LIELVARDE AIR BASE, Latvia – Soaring through the sky, the Soldiers of 3rd General Aviation Support Battalion, 10th Aviation Regiment, 10th Combat Aviation Brigade, 10th Mountain Division (LI), embarked on one of their last training exercises, flying to Adazi Training Area, Latvia, on Sept. 8 to participate in a day-night aerial gunnery involving their helicopter weapons.
Soldiers of 3-10 GSAB were brought to Latvia to participate in Atlantic Resolve, a NATO mission between the U.S. and its European allies and partners to promote peace and ensure stability across Eastern Europe.
Lt. Adam Kunkle, platoon leader of 3rd Platoon, B Company, 3-10 GSAB, explained the facets involved in working with others and in remaining tactically proficient.
"This is a mandatory proficiency test and qualification of weapons," he said. "Additionally, it was an opportunity to work with and use host nation resources that have been provided to us. This had us working on coordination efforts with Latvian forces as well as the Canadian Enhanced Forward Presence group on this base."
The training was a chance for the helicopter crews of a UH-60 Black Hawk and CH-47 Chinook to showcase their ability to work together in assessing threats on the battlefield.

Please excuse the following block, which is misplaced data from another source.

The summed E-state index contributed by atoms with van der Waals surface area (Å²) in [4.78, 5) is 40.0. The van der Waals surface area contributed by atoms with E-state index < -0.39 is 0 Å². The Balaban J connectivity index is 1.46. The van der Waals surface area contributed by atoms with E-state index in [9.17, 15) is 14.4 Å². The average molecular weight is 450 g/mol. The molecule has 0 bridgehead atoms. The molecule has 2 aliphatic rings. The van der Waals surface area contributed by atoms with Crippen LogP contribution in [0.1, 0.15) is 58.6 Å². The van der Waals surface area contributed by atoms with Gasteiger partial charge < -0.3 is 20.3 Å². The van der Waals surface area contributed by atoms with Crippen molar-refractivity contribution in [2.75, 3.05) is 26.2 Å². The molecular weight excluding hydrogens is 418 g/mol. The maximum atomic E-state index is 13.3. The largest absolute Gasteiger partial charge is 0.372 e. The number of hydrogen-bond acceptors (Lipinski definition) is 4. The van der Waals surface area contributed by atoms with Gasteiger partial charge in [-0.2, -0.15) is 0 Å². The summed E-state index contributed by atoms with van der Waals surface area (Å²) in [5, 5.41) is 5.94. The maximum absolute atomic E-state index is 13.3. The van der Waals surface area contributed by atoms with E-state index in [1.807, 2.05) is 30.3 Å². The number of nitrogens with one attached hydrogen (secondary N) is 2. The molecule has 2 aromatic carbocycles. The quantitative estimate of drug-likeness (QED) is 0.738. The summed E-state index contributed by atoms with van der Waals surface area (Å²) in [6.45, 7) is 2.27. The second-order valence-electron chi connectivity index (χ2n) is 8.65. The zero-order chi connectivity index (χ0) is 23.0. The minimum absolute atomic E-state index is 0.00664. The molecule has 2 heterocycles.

The teams hovered around the range, prepping their gunners first in a dry run so they knew what to expect later when they would come back around for the live-fire portion of the exercise. While this sort of training is routine in the U.S., the change of location to Europe really gave the Soldiers something new to consider.
Staff Sgt. Neil McCrea, platoon sergeant for 2nd Platoon, B Company, 3-10 GSAB, spoke on how this change in location benefits his Soldiers.
"This specific table gives us a different perspective of the battlefield and helps challenge our Soldiers, breaking up some of that muscle memory they may have developed from ranges back home," he said.
After the daytime portion of the exercise, the crews had to prepare to fly and fire in the dead of night. Although it was the same course, the unfamiliarity with the darkened range would prove to be a challenge for gunners searching for their targets.
"The visibility issue adds a little stress to the range," said McCrea. "Without being able to see their weapon completely, Soldiers have to do certain actions by feel rather than sight."
Soldiers of 3-10 GSAB hope the training area will be built up into a range used by many NATO allies and partners in the future. Kunkle expressed his thoughts on what this exercise means for NATO allies and partners going forward.
"We’re helping to develop a quickly growing range complex with the operational procedures of an allied nation, and Adazi has a lot of serious potential for future operations," he said.